Top U.S. Consultancy Firms Falling Short in China Amid Crackdowns

The Lede: According to insiders, three of the top U.S. consultancy firms have been experiencing loss of work and are shifting their practices in anticipation of uncertain business conditions throughout their China-based operations after Beijing's ramp-up of anti-espionage scrutiny in recent months.

What We Know:

  • Bain & Company, McKinsey, and Boston Consulting Group have been encountering challenges in their China-based operations. All three top-tier U.S. management consulting firms will delay start dates for their new recruits. Yet, Bain and McKinsey have denied rumors that they were considering pulling out of China.
  • Bain & Company is instructing new hires in China to wait until as late as 2025 to start their jobs. Chinese clients have been backing away from doing business with Bain. Mengniu, a state-backed manufacturer and distributor of dairy products, has allegedly called off a project that was started in May to survey global competitors and improve milk branding.
  • About half of McKinsey staff have no paid client projects to work on. Some staff have been working on proposals or on other work that cannot be billed to clients.
  • According to people close to the firms, Boston Consulting Group’s team in China has conducted strategy sessions among its executives to discuss how to boost their low business activity following the company’s failure to meet internal revenue projections in the first half of the year.

The Background: Increasingly tense relations between the U.S. and China, as well as heightened attention in Beijing surrounding foreign spying fears, have formed difficult business conditions for foreign firms. The Chinese government broadened anti-espionage laws in April that lump in any documents, data, materials, or items related to national security and interests. That month, Chinese police confiscated devices and interrogated staff at Bain’s headquarters in China in a probe regarding sensitive information passed to the firm from an outside expert hired through Capvision who worked at a state-owned enterprise. The project in question was said to have been semiconductor-related and involved a South Korean company. Earlier this year, Bain & Company offered voluntary six-month partially salaried leave periods to its China-based staff.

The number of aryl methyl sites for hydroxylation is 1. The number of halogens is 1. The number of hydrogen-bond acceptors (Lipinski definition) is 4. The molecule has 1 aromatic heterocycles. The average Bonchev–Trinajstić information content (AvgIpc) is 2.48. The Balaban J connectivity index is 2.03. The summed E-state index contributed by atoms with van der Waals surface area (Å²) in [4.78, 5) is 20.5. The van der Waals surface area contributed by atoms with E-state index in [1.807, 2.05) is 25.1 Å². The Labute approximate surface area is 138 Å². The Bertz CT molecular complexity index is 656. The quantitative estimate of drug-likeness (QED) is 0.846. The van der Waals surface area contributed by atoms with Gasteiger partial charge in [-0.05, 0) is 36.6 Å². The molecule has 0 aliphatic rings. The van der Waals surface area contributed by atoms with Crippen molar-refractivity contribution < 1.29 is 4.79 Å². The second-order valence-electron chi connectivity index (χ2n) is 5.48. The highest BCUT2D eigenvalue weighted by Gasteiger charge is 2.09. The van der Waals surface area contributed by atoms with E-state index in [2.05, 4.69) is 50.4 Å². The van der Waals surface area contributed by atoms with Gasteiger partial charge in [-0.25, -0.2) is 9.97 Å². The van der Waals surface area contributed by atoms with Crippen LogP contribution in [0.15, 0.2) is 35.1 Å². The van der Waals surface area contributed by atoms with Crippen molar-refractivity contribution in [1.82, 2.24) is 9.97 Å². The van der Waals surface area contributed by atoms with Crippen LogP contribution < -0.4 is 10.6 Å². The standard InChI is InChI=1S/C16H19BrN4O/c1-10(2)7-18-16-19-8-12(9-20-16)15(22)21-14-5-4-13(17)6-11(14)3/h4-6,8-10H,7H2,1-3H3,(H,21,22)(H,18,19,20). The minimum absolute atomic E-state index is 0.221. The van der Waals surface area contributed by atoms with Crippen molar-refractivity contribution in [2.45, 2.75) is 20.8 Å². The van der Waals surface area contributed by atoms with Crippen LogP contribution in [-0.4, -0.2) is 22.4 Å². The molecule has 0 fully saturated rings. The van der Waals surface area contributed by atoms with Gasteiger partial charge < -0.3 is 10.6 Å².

Likely Outcomes:

  • These results fall in line with expectations following the sharp tightening of the Chinese regulatory environment on foreign firms in recent months. American companies and those aligned with the U.S. will likely continue to reassess the risks of doing business in China, how their business is conducted in the country, and the information that they interact with in the country. Moving forward, multinationals will trend toward reducing their business ventures or withdrawing entirely from China if risks run prohibitively high. Employees, staff, and new hires are likely to prefer not to operate in China on behalf of these firms.
  • Chinese firms may also seek to do business with countries outside of the U.S. and Western orbit in order to mitigate risks on their side to avoid running afoul of Beijing’s increasingly strict anti-corruption measures. Companies in other countries may see opportunities and deals open up in the spaces vacated by Western firms and move in on the China market. Correspondingly, foreign firms impacted by Chinese scrutiny may look toward increasing their presence and business activities in alternate countries that have more conducive laws.
  • Nevertheless, the Chinese government continues to insist that the country prioritizes fostering friendly business relations with foreign companies. The state will likely keep up this seemingly contradictory rhetoric despite the deteriorating sentiment.


“Jing’an District puts companies first and as always will do a good job in providing services and work to create a first-class business environment fostering their development.” – Yu Yong, party secretary of Shanghai’s Jiang’an district

“Being at McKinsey China feels like being on a sinking ship.” – anonymous junior consultant at McKinsey.

Good Reads:

Work dries up for US consultancies in China after national security raids (FT)

Foreign Companies and Employees Worried by Latest Chinese Probes (The China Paper)